A pony for Christmas, 1891

Hoag card front

When I was a little girl, I wished for a pony every Christmas.  This wish  seems to have been shared by children in the late nineteenth century. Here I reproduce a trade card , circulated by J. Murray Hoag of Maquoketa, Jackson County, Iowa. Hoag was both a breeder and an importer of ponies from Europe.  The card shows lucky children riding and driving ponies.  Hoag used the same illustration in an advertisement in the December 1891 issue of the Century Illustrated Magazine, promising to ship Christmas ponies, their tack and “miniature vehicles” anywhere in the United States.  He called his farm the “Headquarters for Choice Ponies.”

Hoag card back

A very cursory search suggests that J. Murray Hoag (1843-1917) was an interesting character.  He had served in New York’s 9th Heavy Artillery  Regiment during the Civil War.  This regiment was assigned to defend Washington, D. C., and as the war progressed, most of its troops fought in Virginia, including the protracted siege at Petersburg.  Whether or not Hoag stayed in Washington for the duration of the war is unknown;  by 1867, he served in the Freedman’s Bureau as a “subassistant commissioner” in Savannah.

By 1880, however, the 37-year-old Hoag was married and residing in Maquoketa, Iowa, where he worked as an insurance agent.  During the 1880s, however, the Hoags somehow got involved with breeding Shetland ponies and bought a farm north of town, where they lived until the early 1910s.

I have not yet been able to figure out when Shetland ponies, or their Welsh and Icelandic cousins, first arrived in the United States.  Some progressive and well-to-do American farmers knew about them by 1840s, when articles about Shetlands appeared in farm journals. They didn’t seem to catch on, however, perhaps because American work requiring horses needed larger animals that could cover greater distances or haul larger loads.  Shetlands did not appear at the horse show at the U.S. Centennial Exposition in 1876, from what I know so far.  I am surprised by this. Imported European dogs were exhibited at the Centennial dog show, and this would have  been a good place to introduce a new breed of equine to hundreds of thousands of prosperous visitors.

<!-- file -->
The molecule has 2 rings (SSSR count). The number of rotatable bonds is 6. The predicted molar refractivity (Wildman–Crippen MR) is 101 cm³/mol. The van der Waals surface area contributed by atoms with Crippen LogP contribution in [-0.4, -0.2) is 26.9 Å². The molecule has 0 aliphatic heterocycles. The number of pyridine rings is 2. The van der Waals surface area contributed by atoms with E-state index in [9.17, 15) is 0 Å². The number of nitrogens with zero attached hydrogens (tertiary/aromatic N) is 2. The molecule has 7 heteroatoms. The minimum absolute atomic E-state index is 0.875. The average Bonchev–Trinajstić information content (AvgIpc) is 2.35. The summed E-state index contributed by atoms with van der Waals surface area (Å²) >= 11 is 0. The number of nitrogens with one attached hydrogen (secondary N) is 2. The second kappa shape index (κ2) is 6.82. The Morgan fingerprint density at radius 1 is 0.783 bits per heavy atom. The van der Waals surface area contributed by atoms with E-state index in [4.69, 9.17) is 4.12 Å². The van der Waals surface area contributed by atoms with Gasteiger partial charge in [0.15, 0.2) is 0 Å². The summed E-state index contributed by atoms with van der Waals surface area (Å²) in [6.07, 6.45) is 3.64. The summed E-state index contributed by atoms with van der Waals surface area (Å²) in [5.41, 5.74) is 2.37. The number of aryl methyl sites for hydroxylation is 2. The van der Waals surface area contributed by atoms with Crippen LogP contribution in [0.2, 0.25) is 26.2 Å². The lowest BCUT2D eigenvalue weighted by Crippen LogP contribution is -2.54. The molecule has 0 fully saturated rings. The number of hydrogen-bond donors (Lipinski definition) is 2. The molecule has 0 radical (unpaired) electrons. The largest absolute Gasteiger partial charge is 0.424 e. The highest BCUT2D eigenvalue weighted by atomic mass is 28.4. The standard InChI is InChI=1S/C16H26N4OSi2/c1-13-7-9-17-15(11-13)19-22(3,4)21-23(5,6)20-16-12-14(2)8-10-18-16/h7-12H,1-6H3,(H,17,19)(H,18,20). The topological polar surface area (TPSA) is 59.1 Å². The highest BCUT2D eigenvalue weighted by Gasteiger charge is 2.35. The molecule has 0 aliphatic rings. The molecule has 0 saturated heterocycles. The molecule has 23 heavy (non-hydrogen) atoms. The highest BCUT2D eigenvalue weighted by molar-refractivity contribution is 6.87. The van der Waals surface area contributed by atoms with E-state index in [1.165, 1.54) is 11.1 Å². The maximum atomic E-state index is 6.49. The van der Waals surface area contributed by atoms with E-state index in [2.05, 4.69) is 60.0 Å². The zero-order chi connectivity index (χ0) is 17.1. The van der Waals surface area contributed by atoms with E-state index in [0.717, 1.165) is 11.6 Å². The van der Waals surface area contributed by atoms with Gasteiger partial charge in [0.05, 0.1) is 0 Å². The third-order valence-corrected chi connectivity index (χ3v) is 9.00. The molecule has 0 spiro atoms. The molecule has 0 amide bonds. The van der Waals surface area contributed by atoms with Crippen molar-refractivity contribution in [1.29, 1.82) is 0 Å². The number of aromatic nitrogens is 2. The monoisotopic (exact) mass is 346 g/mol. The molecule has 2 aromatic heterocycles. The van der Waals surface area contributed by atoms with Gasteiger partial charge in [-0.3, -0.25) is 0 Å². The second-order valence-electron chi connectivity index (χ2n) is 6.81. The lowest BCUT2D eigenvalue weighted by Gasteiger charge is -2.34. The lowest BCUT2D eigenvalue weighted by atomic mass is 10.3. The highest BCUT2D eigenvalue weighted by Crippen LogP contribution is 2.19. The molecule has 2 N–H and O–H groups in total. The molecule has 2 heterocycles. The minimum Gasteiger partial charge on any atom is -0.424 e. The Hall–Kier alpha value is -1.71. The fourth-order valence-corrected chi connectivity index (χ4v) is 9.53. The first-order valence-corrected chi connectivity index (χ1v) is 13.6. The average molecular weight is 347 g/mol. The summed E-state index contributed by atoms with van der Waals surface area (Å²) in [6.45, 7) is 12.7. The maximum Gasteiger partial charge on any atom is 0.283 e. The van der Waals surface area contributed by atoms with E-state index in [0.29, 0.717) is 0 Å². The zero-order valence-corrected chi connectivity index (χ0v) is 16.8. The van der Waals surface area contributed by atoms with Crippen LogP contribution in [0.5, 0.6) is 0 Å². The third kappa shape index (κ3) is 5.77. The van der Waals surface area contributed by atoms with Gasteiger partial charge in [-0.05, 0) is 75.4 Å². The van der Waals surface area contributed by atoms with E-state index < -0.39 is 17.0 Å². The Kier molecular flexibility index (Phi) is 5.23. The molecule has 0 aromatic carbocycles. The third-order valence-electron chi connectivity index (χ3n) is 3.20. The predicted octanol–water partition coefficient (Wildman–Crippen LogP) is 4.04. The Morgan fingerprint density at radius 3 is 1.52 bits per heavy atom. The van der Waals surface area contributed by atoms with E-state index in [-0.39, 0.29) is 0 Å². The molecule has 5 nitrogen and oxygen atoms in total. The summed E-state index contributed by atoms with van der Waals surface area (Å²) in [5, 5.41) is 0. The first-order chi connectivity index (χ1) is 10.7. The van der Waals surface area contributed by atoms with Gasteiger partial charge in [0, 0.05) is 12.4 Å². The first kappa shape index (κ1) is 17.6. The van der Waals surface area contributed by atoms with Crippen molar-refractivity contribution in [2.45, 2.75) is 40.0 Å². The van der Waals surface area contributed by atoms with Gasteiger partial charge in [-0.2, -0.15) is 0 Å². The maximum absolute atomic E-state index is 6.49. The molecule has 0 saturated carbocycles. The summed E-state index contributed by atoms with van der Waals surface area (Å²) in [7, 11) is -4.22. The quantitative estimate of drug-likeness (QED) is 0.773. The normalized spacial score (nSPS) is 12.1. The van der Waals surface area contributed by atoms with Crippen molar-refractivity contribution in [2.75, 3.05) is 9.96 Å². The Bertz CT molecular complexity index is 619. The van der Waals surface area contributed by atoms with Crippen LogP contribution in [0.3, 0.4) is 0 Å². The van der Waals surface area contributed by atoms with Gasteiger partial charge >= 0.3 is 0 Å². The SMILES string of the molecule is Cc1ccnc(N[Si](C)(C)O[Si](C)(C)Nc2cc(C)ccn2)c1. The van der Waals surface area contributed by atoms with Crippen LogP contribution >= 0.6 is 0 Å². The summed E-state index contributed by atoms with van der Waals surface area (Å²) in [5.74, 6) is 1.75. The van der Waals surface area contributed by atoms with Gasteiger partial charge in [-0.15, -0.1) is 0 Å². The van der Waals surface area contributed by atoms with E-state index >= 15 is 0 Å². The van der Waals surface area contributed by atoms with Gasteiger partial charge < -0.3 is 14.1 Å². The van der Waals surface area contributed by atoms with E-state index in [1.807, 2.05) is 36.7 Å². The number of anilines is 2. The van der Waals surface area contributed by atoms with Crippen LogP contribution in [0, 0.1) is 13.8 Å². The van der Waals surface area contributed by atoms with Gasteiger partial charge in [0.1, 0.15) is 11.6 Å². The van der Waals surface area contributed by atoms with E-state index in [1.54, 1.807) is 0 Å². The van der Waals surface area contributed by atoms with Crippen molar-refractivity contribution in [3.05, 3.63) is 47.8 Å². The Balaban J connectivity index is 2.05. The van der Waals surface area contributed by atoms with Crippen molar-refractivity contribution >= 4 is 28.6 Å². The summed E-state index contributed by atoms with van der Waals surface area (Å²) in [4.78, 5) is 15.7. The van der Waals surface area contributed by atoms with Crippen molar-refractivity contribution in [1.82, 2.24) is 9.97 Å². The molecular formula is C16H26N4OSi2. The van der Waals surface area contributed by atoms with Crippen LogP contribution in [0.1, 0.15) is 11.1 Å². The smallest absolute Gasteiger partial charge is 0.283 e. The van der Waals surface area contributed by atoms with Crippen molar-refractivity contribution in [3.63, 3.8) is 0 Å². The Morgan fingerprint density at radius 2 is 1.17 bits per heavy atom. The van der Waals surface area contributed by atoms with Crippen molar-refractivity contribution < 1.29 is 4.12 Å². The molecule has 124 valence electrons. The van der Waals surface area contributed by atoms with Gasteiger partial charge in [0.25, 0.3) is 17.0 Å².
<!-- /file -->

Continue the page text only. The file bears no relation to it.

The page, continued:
By the 1880s, however, the Shetland pony had developed its own fancy.  The American Shetland Pony Club was founded in 1888; it published its first breed registry in 1892, at which time it had 94 members, including J. Murray Hoag.  That breed registry includes a lengthy account of a visit to the Shetland Islands by an American breeder who selected and imported stock to build his own herd.  He complained that American crossed other small horses with Shetlands indiscriminately;  this suggests that the ponies had already spread widely. (Because I know  someone will ask about this, small ponies were actually not used widely in American coal mines.)

The key to success for the Shetland pony in America lay in creating demand among the children of well-to-do families.  Remember that this is a time even before bicycles, which weren’t built for children’s use until after World War I.  Riding anywhere meant using animal power, and privileged children sometimes owned carts pulled by placid goats in harness. For example, Abraham Lincoln’s sons Tad and Willie had two goats that they drove around the grounds of the White House (and which apparently were allowed indoors).  Central Park even had goat carts that parents could rent for children’s use.While I like goats as much as the next, er, goat liker, I can imagine that the possibility of a real pony made a goat in harness pale in comparison.

In 1906, Sydney Barrington Elliott, M.D., self-published The Shetland Pony: His Breeding, Care and Training. He too was a pony enthusiast and breeder, selling full-grown, trained ponies for $150 and up out of his Belle Mead Farm in Chelsea, Massachusetts.  He promoted the Shetland pony as “a never-ceasing sources of pleasure and good health” to children:  “In riding and driving the pony the child acquires self-reliance and courage, quickness of individual action and a sense of judgment. To become a good horseman he must have commend of his own temper and acquire perfect self-control.”  I’ll second that last statement.  Despite all of Elliot’s protestations as to the gentle, kindly nature of ponies, the worst fall from a horse I had as a kid was being thrown into a live electric fence by a black-and-white Shetland hellion named, appropriately, Warlock.  And now I have frequent contact with another black-and-white stinker, Toppy, who lives at my boarding barn and would just as soon bite me as look at me.

But back to J. Murray Hoag, and the happy children on his business card.   J. Murray and Carrie Hoag never had children of their own; eventually they sold the pony farm and retired to California. I have no doubt, however, that Hoag ponies did indeed find happy homes with scores of American families, where they either conveyed their young owners with a suitable sense of equine decorum or terrorized them mercilessly, as Warlock once terrorized me.

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